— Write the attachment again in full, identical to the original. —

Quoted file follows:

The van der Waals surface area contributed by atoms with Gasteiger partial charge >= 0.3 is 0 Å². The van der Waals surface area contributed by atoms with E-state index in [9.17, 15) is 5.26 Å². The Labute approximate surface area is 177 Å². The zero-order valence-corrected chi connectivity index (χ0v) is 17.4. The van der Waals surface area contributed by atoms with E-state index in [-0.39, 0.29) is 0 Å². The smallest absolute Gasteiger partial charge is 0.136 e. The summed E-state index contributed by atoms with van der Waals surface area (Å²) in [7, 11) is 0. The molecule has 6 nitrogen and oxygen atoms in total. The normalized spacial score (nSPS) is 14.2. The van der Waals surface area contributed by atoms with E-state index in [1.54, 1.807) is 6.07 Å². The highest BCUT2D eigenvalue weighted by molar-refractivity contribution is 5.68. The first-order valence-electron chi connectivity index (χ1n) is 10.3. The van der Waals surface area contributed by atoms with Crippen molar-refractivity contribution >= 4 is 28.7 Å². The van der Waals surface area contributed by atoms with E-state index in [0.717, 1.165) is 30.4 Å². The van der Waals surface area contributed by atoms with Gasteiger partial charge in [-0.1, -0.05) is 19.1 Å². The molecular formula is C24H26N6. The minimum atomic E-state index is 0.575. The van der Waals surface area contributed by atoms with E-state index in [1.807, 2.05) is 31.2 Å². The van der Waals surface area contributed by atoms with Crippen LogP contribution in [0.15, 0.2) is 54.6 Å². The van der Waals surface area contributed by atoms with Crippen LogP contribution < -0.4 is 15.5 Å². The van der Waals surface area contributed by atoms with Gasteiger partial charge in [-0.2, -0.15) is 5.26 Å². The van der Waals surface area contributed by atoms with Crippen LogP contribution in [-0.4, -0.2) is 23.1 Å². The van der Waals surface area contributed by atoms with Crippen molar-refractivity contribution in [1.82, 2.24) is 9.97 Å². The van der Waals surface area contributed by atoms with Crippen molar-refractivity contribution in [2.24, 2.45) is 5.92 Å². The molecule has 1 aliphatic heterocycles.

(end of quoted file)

The van der Waals surface area contributed by atoms with Gasteiger partial charge >= 0.3 is 0 Å². The van der Waals surface area contributed by atoms with E-state index in [9.17, 15) is 5.26 Å². The Labute approximate surface area is 177 Å². The zero-order valence-corrected chi connectivity index (χ0v) is 17.4. The van der Waals surface area contributed by atoms with E-state index in [-0.39, 0.29) is 0 Å². The smallest absolute Gasteiger partial charge is 0.136 e. The summed E-state index contributed by atoms with van der Waals surface area (Å²) in [7, 11) is 0. The molecule has 6 nitrogen and oxygen atoms in total. The normalized spacial score (nSPS) is 14.2. The van der Waals surface area contributed by atoms with E-state index in [1.54, 1.807) is 6.07 Å². The highest BCUT2D eigenvalue weighted by molar-refractivity contribution is 5.68. The first-order valence-electron chi connectivity index (χ1n) is 10.3. The van der Waals surface area contributed by atoms with Crippen molar-refractivity contribution >= 4 is 28.7 Å². The van der Waals surface area contributed by atoms with E-state index in [0.717, 1.165) is 30.4 Å². The van der Waals surface area contributed by atoms with Gasteiger partial charge in [-0.1, -0.05) is 19.1 Å². The molecular formula is C24H26N6. The minimum atomic E-state index is 0.575. The van der Waals surface area contributed by atoms with E-state index in [1.807, 2.05) is 31.2 Å². The van der Waals surface area contributed by atoms with Crippen LogP contribution in [0.15, 0.2) is 54.6 Å². The van der Waals surface area contributed by atoms with Crippen LogP contribution < -0.4 is 15.5 Å². The van der Waals surface area contributed by atoms with Gasteiger partial charge in [-0.2, -0.15) is 5.26 Å². The van der Waals surface area contributed by atoms with Crippen LogP contribution in [-0.4, -0.2) is 23.1 Å². The van der Waals surface area contributed by atoms with Crippen molar-refractivity contribution in [1.82, 2.24) is 9.97 Å². The van der Waals surface area contributed by atoms with Crippen molar-refractivity contribution in [2.24, 2.45) is 5.92 Å². The molecule has 1 aliphatic heterocycles.